Aacharya is back in the fray and Khan thinks she has a better chance to win because of development. “The BJP has provided electricity, water and road to villagers. Farmers have also benefited a lot,” he points out.

So what about the Dalits and Patidar? Would they vote the Congress? That would be something Khan says as his eyes light up: “Patidars voting a Muslim would be a dream-come-true – a sign of how communal harmony was intentionally disturbed by some elements for political gains,” he says.

The Patidar conundrum

Ever since Hardik Patel mobilised the Patidar community in Gujarat, the BJP has been worried. The Patidars do hold the key to Bhuj but then, as Ramesh Ahir points out, there is the “Patidar conundrum”.

Ahir, a farmer who also works with a cooperative association to make ends meet, explains how the Leva Patidar in Bhuj outnumber the Kadava Patidar – the ones at the forefront of the Patidar movement.

In the Bhuj constituency, there are only 3,444 Kadva voters as compared to 31,372 Leva voters. According to Ahir, if a section of Patidars and Dalits vote the Congress, it would ensure its victory, but feels that it is unlikely that Leva Patidars will vote the Congress.

When the BJP announced Aacharya's candidature, the Levas did rumble at being denied a ticket again. In fact, Ramjibhai Ghorasiya from among them has filed his nomination as an Independent candidate, but the BJP managed to convince him to withdraw.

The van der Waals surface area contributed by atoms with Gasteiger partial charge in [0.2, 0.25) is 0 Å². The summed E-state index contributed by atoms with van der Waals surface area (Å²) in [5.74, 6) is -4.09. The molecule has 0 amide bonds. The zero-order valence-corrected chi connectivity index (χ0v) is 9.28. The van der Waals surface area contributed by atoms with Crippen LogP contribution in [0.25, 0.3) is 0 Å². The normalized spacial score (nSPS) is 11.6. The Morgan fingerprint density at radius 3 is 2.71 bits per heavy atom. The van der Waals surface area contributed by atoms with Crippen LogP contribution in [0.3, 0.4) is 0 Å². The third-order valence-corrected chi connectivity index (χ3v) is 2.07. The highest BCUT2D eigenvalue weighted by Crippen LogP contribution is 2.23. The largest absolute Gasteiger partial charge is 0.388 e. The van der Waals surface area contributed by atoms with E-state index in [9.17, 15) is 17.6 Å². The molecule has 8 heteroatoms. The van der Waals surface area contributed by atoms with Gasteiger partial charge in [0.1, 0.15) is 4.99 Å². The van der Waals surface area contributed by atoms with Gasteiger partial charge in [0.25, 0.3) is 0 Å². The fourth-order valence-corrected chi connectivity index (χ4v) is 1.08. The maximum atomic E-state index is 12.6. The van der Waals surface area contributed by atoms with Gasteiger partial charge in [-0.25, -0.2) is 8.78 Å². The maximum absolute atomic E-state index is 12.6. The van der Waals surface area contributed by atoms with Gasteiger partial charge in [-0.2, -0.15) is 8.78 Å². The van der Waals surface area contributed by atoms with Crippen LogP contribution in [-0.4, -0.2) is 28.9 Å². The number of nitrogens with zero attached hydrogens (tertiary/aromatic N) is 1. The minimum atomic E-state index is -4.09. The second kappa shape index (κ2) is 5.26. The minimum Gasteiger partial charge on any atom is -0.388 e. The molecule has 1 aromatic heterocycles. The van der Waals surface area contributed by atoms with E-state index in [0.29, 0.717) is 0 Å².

On the Congress's choice of candidate, Ahir points out that in each of the Kutch's six assembly seats, the dominant communities have been given a seat: “They might have felt that a Muslim candidate could win from this seat. In fact, Adambhai was one of the top contenders and has worked really hard for the party.

The Congress has chosen a Kshatriya (Jadeja), a Patel, a Baniya, a scheduled caste and a scheduled tribe candidate respectively for the five other seats in the region. The BJP's candidate combination is similar. Except it has no Muslim.

Not expecting to win any Muslim vote, the BJP is banking heavily on Dalits, who constitute nearly 10% of the population. It won't be easy though as the community in the region primarily earn its living by weaving where income has been hit hard by the currency ban and GST.

In Bhujodia, a weaver-dominated village, 38-year-old Atubhai describes how he was yet to sell woolen products he and his family made last year. “After 8 November 2016, we lost all our business. There were no orders and the government did nothing for us. I am voting for the Congress, be what it may,” he says. The sentiment is echoed by others in the village.

A little outside Bhuj town, both Hindus and Muslims say it would be a tough fight between the two main parties. However, ask the Hindus if they would vote for Chaki and they develop cold feet. Muslims do not reveal their choice of candidate but hint at voting for one of their own.

Perhaps that explains Modi's choice of Bhuj to start his campaign. Also, why he shunned 'vikaas' for Pakistan, Islamist terrorism and the Army's missions in Pakistan-occupied Kashmir. Uttar Pradesh Chief Minister Yogi Adityanath too campaigned here and did his bit in raising communal passion.

First published: 8 December 2017, 13:37 IST